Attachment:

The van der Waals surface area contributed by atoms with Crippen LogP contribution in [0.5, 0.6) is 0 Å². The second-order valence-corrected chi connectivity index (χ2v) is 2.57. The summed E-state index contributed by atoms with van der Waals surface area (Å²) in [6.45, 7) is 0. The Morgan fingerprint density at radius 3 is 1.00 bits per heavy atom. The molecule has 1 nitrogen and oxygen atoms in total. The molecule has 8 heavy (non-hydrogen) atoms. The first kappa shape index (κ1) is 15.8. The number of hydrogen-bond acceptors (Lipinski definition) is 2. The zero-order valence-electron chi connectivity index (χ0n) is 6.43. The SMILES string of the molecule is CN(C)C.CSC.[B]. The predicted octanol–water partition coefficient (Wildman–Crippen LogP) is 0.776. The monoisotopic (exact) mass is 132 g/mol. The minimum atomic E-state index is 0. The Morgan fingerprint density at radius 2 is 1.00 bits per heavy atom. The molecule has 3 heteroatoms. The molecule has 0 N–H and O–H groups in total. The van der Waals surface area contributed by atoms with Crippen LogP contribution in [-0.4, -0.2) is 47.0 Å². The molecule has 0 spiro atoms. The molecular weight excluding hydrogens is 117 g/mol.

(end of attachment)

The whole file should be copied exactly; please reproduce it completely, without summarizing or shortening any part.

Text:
The van der Waals surface area contributed by atoms with Crippen LogP contribution in [0.5, 0.6) is 0 Å². The second-order valence-corrected chi connectivity index (χ2v) is 2.57. The summed E-state index contributed by atoms with van der Waals surface area (Å²) in [6.45, 7) is 0. The Morgan fingerprint density at radius 3 is 1.00 bits per heavy atom. The molecule has 1 nitrogen and oxygen atoms in total. The molecule has 8 heavy (non-hydrogen) atoms. The first kappa shape index (κ1) is 15.8. The number of hydrogen-bond acceptors (Lipinski definition) is 2. The zero-order valence-electron chi connectivity index (χ0n) is 6.43. The SMILES string of the molecule is CN(C)C.CSC.[B]. The predicted octanol–water partition coefficient (Wildman–Crippen LogP) is 0.776. The monoisotopic (exact) mass is 132 g/mol. The minimum atomic E-state index is 0. The Morgan fingerprint density at radius 2 is 1.00 bits per heavy atom. The molecule has 3 heteroatoms. The molecule has 0 N–H and O–H groups in total. The van der Waals surface area contributed by atoms with Crippen LogP contribution in [-0.4, -0.2) is 47.0 Å². The molecule has 0 spiro atoms. The molecular weight excluding hydrogens is 117 g/mol.